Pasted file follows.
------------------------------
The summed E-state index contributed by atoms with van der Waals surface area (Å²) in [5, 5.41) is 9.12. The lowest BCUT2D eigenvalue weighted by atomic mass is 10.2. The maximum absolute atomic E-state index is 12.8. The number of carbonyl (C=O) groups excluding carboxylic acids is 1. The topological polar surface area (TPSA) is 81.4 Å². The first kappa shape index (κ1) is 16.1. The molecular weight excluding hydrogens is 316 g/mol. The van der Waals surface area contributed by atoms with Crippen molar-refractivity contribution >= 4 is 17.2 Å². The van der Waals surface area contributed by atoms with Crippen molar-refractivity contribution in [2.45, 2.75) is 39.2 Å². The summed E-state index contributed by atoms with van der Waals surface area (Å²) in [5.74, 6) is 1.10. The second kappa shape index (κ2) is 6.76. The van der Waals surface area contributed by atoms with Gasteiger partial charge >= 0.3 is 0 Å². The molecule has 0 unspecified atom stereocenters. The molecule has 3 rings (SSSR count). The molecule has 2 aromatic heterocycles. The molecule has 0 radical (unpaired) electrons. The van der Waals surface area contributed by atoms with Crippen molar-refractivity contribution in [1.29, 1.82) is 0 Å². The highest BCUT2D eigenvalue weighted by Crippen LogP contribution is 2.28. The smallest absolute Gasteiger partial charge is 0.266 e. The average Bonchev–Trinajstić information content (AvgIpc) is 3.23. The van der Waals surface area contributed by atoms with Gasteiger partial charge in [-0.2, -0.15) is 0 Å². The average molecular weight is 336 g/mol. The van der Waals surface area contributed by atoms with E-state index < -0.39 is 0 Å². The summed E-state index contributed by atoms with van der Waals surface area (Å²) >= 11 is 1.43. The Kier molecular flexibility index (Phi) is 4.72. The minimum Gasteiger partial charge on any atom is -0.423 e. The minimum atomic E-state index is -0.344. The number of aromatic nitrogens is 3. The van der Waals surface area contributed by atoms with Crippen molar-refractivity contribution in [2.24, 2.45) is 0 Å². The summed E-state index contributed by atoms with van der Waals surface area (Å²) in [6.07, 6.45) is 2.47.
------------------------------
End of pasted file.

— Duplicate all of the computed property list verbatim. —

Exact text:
The summed E-state index contributed by atoms with van der Waals surface area (Å²) in [5, 5.41) is 9.12. The lowest BCUT2D eigenvalue weighted by atomic mass is 10.2. The maximum absolute atomic E-state index is 12.8. The number of carbonyl (C=O) groups excluding carboxylic acids is 1. The topological polar surface area (TPSA) is 81.4 Å². The first kappa shape index (κ1) is 16.1. The molecular weight excluding hydrogens is 316 g/mol. The van der Waals surface area contributed by atoms with Crippen molar-refractivity contribution >= 4 is 17.2 Å². The van der Waals surface area contributed by atoms with Crippen molar-refractivity contribution in [2.45, 2.75) is 39.2 Å². The summed E-state index contributed by atoms with van der Waals surface area (Å²) in [5.74, 6) is 1.10. The second kappa shape index (κ2) is 6.76. The van der Waals surface area contributed by atoms with Gasteiger partial charge >= 0.3 is 0 Å². The molecule has 0 unspecified atom stereocenters. The molecule has 3 rings (SSSR count). The molecule has 2 aromatic heterocycles. The molecule has 0 radical (unpaired) electrons. The van der Waals surface area contributed by atoms with Crippen molar-refractivity contribution in [1.29, 1.82) is 0 Å². The highest BCUT2D eigenvalue weighted by Crippen LogP contribution is 2.28. The smallest absolute Gasteiger partial charge is 0.266 e. The average Bonchev–Trinajstić information content (AvgIpc) is 3.23. The van der Waals surface area contributed by atoms with Gasteiger partial charge in [-0.2, -0.15) is 0 Å². The average molecular weight is 336 g/mol. The van der Waals surface area contributed by atoms with E-state index < -0.39 is 0 Å². The summed E-state index contributed by atoms with van der Waals surface area (Å²) >= 11 is 1.43. The Kier molecular flexibility index (Phi) is 4.72. The minimum Gasteiger partial charge on any atom is -0.423 e. The minimum atomic E-state index is -0.344. The number of aromatic nitrogens is 3. The van der Waals surface area contributed by atoms with Crippen molar-refractivity contribution in [2.24, 2.45) is 0 Å². The summed E-state index contributed by atoms with van der Waals surface area (Å²) in [6.07, 6.45) is 2.47.